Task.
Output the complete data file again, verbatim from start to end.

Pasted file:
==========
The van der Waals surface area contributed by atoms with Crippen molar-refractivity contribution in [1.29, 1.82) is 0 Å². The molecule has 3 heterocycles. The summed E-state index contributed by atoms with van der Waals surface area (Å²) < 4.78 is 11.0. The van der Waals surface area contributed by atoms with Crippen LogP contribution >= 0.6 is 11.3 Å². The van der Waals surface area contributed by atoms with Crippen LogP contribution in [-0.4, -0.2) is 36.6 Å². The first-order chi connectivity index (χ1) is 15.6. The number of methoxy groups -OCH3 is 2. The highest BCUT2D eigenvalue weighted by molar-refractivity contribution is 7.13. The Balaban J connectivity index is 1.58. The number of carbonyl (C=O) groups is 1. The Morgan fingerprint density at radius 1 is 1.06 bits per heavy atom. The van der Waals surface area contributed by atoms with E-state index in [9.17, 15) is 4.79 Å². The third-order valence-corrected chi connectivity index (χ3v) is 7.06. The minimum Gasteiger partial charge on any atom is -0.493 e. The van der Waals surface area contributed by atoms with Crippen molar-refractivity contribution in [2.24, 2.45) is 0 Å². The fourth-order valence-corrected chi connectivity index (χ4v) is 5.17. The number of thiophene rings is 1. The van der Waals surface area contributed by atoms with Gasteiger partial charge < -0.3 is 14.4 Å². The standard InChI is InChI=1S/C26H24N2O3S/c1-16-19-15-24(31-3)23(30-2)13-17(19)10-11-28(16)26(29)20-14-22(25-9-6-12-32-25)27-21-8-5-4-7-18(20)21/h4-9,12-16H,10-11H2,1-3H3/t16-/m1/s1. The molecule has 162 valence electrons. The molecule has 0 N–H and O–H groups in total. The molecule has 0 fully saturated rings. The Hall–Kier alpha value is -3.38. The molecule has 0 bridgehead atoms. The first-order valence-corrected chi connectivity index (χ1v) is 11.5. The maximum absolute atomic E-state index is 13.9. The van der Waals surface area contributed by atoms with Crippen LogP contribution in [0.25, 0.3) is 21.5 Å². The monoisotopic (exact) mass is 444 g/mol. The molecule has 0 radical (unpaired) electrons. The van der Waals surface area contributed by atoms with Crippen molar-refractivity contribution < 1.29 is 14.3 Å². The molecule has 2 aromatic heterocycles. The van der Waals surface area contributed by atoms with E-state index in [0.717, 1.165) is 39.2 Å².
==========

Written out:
The van der Waals surface area contributed by atoms with Crippen molar-refractivity contribution in [1.29, 1.82) is 0 Å². The molecule has 3 heterocycles. The summed E-state index contributed by atoms with van der Waals surface area (Å²) < 4.78 is 11.0. The van der Waals surface area contributed by atoms with Crippen LogP contribution >= 0.6 is 11.3 Å². The van der Waals surface area contributed by atoms with Crippen LogP contribution in [-0.4, -0.2) is 36.6 Å². The first-order chi connectivity index (χ1) is 15.6. The number of methoxy groups -OCH3 is 2. The highest BCUT2D eigenvalue weighted by molar-refractivity contribution is 7.13. The Balaban J connectivity index is 1.58. The number of carbonyl (C=O) groups is 1. The Morgan fingerprint density at radius 1 is 1.06 bits per heavy atom. The van der Waals surface area contributed by atoms with E-state index in [9.17, 15) is 4.79 Å². The third-order valence-corrected chi connectivity index (χ3v) is 7.06. The minimum Gasteiger partial charge on any atom is -0.493 e. The van der Waals surface area contributed by atoms with Crippen molar-refractivity contribution in [2.24, 2.45) is 0 Å². The fourth-order valence-corrected chi connectivity index (χ4v) is 5.17. The number of thiophene rings is 1. The van der Waals surface area contributed by atoms with Gasteiger partial charge < -0.3 is 14.4 Å². The standard InChI is InChI=1S/C26H24N2O3S/c1-16-19-15-24(31-3)23(30-2)13-17(19)10-11-28(16)26(29)20-14-22(25-9-6-12-32-25)27-21-8-5-4-7-18(20)21/h4-9,12-16H,10-11H2,1-3H3/t16-/m1/s1. The molecule has 162 valence electrons. The molecule has 0 N–H and O–H groups in total. The molecule has 0 fully saturated rings. The Hall–Kier alpha value is -3.38. The molecule has 0 bridgehead atoms. The first-order valence-corrected chi connectivity index (χ1v) is 11.5. The maximum absolute atomic E-state index is 13.9. The van der Waals surface area contributed by atoms with Crippen LogP contribution in [0.25, 0.3) is 21.5 Å². The monoisotopic (exact) mass is 444 g/mol. The molecule has 0 radical (unpaired) electrons. The van der Waals surface area contributed by atoms with Crippen molar-refractivity contribution < 1.29 is 14.3 Å². The molecule has 2 aromatic heterocycles. The van der Waals surface area contributed by atoms with E-state index in [0.717, 1.165) is 39.2 Å².